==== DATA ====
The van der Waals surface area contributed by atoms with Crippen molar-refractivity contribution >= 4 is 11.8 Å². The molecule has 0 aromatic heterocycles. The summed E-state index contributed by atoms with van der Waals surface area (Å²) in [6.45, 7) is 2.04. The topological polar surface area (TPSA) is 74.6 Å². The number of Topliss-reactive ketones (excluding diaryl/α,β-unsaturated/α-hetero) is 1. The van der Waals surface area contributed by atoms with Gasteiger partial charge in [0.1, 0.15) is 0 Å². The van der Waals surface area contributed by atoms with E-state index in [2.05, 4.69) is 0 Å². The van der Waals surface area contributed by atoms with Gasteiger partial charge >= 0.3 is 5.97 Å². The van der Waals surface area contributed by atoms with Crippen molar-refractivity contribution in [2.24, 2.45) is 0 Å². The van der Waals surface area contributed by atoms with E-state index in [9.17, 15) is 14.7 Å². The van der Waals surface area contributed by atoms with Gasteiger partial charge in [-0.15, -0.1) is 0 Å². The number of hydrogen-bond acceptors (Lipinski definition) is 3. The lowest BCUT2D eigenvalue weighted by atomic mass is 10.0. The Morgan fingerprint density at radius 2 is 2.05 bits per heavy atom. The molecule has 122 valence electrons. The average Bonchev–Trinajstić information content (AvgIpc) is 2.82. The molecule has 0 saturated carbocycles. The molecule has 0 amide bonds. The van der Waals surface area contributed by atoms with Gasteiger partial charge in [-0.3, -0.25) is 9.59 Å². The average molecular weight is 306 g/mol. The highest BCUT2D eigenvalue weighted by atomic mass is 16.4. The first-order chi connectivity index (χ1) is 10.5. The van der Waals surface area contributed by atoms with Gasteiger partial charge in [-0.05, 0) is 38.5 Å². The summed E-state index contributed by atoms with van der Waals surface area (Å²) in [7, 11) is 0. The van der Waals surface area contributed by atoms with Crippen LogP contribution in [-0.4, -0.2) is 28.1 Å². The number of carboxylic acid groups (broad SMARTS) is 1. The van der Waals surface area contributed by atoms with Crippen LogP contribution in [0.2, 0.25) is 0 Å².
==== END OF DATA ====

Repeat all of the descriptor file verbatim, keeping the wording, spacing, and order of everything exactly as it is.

The van der Waals surface area contributed by atoms with Crippen molar-refractivity contribution >= 4 is 11.8 Å². The molecule has 0 aromatic heterocycles. The summed E-state index contributed by atoms with van der Waals surface area (Å²) in [6.45, 7) is 2.04. The topological polar surface area (TPSA) is 74.6 Å². The number of Topliss-reactive ketones (excluding diaryl/α,β-unsaturated/α-hetero) is 1. The van der Waals surface area contributed by atoms with Gasteiger partial charge in [0.1, 0.15) is 0 Å². The van der Waals surface area contributed by atoms with E-state index in [2.05, 4.69) is 0 Å². The van der Waals surface area contributed by atoms with Gasteiger partial charge >= 0.3 is 5.97 Å². The van der Waals surface area contributed by atoms with Crippen molar-refractivity contribution in [2.24, 2.45) is 0 Å². The van der Waals surface area contributed by atoms with E-state index in [9.17, 15) is 14.7 Å². The van der Waals surface area contributed by atoms with Gasteiger partial charge in [-0.15, -0.1) is 0 Å². The number of hydrogen-bond acceptors (Lipinski definition) is 3. The lowest BCUT2D eigenvalue weighted by atomic mass is 10.0. The Morgan fingerprint density at radius 2 is 2.05 bits per heavy atom. The molecule has 122 valence electrons. The average Bonchev–Trinajstić information content (AvgIpc) is 2.82. The molecule has 0 saturated carbocycles. The molecule has 0 amide bonds. The van der Waals surface area contributed by atoms with Gasteiger partial charge in [-0.3, -0.25) is 9.59 Å². The average molecular weight is 306 g/mol. The highest BCUT2D eigenvalue weighted by atomic mass is 16.4. The first-order chi connectivity index (χ1) is 10.5. The van der Waals surface area contributed by atoms with Gasteiger partial charge in [-0.05, 0) is 38.5 Å². The summed E-state index contributed by atoms with van der Waals surface area (Å²) in [7, 11) is 0. The van der Waals surface area contributed by atoms with Crippen LogP contribution in [-0.4, -0.2) is 28.1 Å². The number of carboxylic acid groups (broad SMARTS) is 1. The van der Waals surface area contributed by atoms with Crippen LogP contribution in [0.2, 0.25) is 0 Å².